2011 was an interesting, if uninspiring year, for the global and Australian television markets: more 3D TVs (and fewer 3D broadcasts), more video and movies on demand, more superfluous features, and not a great deal else. We’re tipping 2012 to be at least a little more interesting, with a few interesting developments for Web-enabled TVs as well as some exciting new screen technology.
Over the last few years, we’ve seen a massive drop in TV prices: a TV that cost $5000 in 2009 could cost as little as $1000 around Christmas this year, with a much-improved feature-set. There’s a point where prices will settle, of course — you won’t see a 50in plasma for much less than $500 at the absolute lowest, for example. Manufacturing and shipping costs make up the majority of this cost where research and development have already been absorbed. But nonetheless, we’d confidently expect prices to drop a couple of hundred dollars in 2012 for the majority of LCD, LED and plasma televisions.
The way that TV manufacturers will keep raking in the money is with new technologies and new features — 3D and ‘smart TV’ being the big money-winners of 2010 and 2011. If prices stay the same or rise, it’ll be because each TV is capable of supposedly bigger or better things. Whether you use those features is a different question — but since it’s effectively impossible to buy a TV from 2011 when you’re in 2012 (you can thank the run-out sales and the never-ending onward march of consumer technology), you’ll just have to deal with it.
Our advice is to not worry too much about the price of whatever TV you've got your eye on: prices are low enough that there won't be any drastic reductions, and playing stores off against their competitors should ensure you can get the best price possible with a little effort.
In 2012, we should hopefully see further maturation of OLED technology. The only OLED TV that’s made it to market so far in Australia was 2009’s Sony XEL-1, a 11in model that cost $7000. Word on the street is that at least LG and Samsung will have working OLED models at CES 2012, so it’s entirely possible that we’ll see them on Australian store shelves by the middle-to-end of next year — the London Olympics in July and August being a good incentive for retailers. OLED TVs are the current pinnacle of TV screen technology, with ‘infinite’ contrast, excellent refresh rates and therefore very clear pictures, theoretically low power consumption, and excellent colour rendition (if the problems with blue colours are solved). Expect stocks to be limited and prices to be high, though.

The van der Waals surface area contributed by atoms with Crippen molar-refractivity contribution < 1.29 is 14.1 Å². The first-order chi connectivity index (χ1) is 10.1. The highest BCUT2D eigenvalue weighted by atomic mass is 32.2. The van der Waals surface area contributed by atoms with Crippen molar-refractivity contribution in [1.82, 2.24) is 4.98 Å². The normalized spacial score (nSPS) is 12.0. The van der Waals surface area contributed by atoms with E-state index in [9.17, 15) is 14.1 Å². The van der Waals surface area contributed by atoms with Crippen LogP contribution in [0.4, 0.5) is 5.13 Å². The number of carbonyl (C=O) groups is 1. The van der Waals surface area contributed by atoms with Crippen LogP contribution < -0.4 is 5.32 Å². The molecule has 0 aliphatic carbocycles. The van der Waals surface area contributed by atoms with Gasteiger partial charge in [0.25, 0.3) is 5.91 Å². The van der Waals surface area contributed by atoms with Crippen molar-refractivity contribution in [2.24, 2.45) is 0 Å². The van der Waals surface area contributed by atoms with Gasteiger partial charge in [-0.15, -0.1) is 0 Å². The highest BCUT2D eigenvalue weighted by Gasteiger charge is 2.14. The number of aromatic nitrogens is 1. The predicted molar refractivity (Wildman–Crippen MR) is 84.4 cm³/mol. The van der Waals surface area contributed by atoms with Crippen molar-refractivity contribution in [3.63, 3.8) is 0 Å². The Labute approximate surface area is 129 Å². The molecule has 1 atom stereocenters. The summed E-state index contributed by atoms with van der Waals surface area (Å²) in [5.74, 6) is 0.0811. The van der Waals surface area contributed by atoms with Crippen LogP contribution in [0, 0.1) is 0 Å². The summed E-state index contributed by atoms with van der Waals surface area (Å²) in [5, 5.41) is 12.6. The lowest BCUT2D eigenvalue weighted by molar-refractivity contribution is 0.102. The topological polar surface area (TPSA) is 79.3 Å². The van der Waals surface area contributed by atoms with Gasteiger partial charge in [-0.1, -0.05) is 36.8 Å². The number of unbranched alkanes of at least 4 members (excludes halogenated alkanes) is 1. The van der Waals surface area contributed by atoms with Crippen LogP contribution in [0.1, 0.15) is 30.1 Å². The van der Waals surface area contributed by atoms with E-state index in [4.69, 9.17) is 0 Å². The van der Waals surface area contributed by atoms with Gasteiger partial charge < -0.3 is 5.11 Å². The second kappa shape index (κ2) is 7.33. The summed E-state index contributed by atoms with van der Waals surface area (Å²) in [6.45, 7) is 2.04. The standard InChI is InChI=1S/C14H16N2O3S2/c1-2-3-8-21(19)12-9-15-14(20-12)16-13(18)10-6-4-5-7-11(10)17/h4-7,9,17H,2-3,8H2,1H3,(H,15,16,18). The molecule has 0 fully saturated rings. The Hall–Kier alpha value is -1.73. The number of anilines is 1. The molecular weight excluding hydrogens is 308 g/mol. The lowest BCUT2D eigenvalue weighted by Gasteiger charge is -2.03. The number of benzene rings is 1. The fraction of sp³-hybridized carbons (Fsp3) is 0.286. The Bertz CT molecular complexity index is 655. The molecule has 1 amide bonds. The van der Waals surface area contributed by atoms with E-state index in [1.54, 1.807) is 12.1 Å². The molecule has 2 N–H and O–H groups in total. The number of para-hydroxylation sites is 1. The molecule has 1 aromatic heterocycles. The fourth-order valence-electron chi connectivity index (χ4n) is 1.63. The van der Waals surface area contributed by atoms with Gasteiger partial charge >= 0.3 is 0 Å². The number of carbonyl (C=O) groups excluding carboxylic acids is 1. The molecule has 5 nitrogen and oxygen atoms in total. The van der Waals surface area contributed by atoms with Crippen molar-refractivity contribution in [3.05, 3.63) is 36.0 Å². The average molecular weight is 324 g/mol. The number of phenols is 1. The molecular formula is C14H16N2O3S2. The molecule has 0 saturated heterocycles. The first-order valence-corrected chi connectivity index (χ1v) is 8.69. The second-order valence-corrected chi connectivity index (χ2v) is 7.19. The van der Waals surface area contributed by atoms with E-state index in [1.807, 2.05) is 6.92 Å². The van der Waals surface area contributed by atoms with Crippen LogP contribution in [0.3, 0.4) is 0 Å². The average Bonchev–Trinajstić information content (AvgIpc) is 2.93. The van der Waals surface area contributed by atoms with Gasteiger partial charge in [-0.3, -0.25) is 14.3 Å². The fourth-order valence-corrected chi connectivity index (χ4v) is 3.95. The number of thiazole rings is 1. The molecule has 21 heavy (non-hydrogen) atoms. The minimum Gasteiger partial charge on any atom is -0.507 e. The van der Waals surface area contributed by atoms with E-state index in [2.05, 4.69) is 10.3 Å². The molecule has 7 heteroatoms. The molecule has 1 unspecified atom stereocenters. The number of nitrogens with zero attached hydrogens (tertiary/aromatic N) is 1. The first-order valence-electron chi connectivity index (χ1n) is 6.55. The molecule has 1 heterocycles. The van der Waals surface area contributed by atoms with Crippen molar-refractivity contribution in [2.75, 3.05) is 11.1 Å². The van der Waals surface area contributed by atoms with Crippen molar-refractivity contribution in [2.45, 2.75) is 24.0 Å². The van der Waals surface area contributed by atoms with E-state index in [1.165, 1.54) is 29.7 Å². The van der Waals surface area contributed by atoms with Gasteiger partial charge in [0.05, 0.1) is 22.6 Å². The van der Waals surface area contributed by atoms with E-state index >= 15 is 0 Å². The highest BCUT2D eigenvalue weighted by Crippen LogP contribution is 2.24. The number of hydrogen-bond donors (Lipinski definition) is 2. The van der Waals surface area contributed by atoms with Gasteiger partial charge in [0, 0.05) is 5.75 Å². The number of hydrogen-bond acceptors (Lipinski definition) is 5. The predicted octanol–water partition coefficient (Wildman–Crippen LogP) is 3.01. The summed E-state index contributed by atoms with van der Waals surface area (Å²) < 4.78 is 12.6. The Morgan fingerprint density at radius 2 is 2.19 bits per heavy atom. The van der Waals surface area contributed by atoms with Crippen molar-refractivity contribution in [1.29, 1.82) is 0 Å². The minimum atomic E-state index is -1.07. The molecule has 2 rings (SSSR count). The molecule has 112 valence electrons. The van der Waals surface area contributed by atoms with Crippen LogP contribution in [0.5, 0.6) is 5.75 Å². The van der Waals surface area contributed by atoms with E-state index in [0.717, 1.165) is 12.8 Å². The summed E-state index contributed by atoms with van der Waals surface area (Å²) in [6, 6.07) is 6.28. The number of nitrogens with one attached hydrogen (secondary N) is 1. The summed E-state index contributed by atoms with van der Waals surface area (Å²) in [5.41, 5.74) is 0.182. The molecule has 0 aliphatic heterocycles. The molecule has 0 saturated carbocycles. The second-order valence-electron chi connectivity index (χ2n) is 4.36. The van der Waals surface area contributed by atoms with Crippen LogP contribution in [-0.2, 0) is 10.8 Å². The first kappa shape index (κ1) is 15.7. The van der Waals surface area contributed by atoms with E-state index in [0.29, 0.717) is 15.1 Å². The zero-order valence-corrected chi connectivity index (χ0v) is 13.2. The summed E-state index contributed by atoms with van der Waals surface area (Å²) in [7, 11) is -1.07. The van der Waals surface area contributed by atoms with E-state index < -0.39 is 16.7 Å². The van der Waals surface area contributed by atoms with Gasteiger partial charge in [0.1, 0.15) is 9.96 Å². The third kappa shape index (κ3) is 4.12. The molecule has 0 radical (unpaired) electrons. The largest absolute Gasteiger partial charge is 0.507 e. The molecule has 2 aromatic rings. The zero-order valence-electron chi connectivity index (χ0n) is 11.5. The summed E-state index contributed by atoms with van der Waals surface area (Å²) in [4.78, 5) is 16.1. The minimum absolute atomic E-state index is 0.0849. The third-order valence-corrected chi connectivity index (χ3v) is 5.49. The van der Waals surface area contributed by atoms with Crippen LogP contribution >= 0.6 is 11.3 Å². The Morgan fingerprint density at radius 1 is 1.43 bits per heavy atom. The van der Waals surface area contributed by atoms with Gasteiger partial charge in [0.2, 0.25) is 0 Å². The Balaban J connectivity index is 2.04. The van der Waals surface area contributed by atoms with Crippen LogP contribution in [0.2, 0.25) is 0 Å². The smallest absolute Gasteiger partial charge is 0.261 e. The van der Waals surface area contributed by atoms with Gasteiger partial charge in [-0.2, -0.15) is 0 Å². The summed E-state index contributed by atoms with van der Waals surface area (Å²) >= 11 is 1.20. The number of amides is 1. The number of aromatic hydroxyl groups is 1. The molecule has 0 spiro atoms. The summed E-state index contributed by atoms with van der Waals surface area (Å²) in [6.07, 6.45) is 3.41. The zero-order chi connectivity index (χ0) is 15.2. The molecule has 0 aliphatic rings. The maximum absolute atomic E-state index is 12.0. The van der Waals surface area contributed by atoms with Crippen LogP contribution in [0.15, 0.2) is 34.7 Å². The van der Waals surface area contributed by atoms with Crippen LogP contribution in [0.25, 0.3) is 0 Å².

LED televisions will likely continue to become more prevalent and less expensive, hopefully pushing traditional fluorescent-backlit LCD screens out of the market (although not completely — the tech is cheap enough that it’ll still be the de facto standard for bargain-basement small TVs). In the last year, edge-lit LED TVs have largely supplanted back-lit models, thanks to tricky ‘local dimming’ features that allow screen areas to be dynamically dimmed in the same way as a back-lit LED or plasma TV — so we don’t expect any new LED back-lit models. Local dimming tech should become cheaper and appear in more panels, but we expect it will still be used as a major differentiator between ‘cheap’ and ‘premium’ LED TVs.
It’s also a safe bet that we’ll see TV sizes increase. This is another concrete trend — we’d say where a 42in TV was considered large in 2009, 50in was the go-to size in 2010, and the last year has seen plenty of popular models released around 55in. We doubt TVs can practicably get much larger than 55in in most Australian homes, but there’s plenty of evidence that TVs larger than the current 65in maximum will be available next year. We’d conservatively guess at a few 70in models being released, but anything much larger would be surprising (this is ignoring the current 103in and 85in professional models available from Panasonic and others, which aren’t consumer products and aren’t technically TVs).
Glasses-free 3D is another area we think there will be cautious but minor development. We’re not sure about seeing any glasses-free 3D models released over here next year, but if one is we think it’ll be a moderately-sized model from LG and we doubt there’ll be much fanfare around its launch. It’s a difficult (and no doubt expensive) tech to get right on large screens, which Australians are enamoured with thanks to our large houses and large families.
Similarly, 4K TVs are on the horizon, but only just. We doubt we’ll see a 4K TV set released in Australia next year. Toshiba’s much-vaunted Cell TV never made it to Australia back in 2009, and given the less-than-dazzling up-take of 1080p Full HD Blu-ray players and movies we don’t think Australia is ready for yet another format and resolution war. If any 4K TVs come to Australia, we think it will be at the absolute end of next year with appropriately high price tags.
Next page: Video on demand, Google TV and the mysterious Apple TV.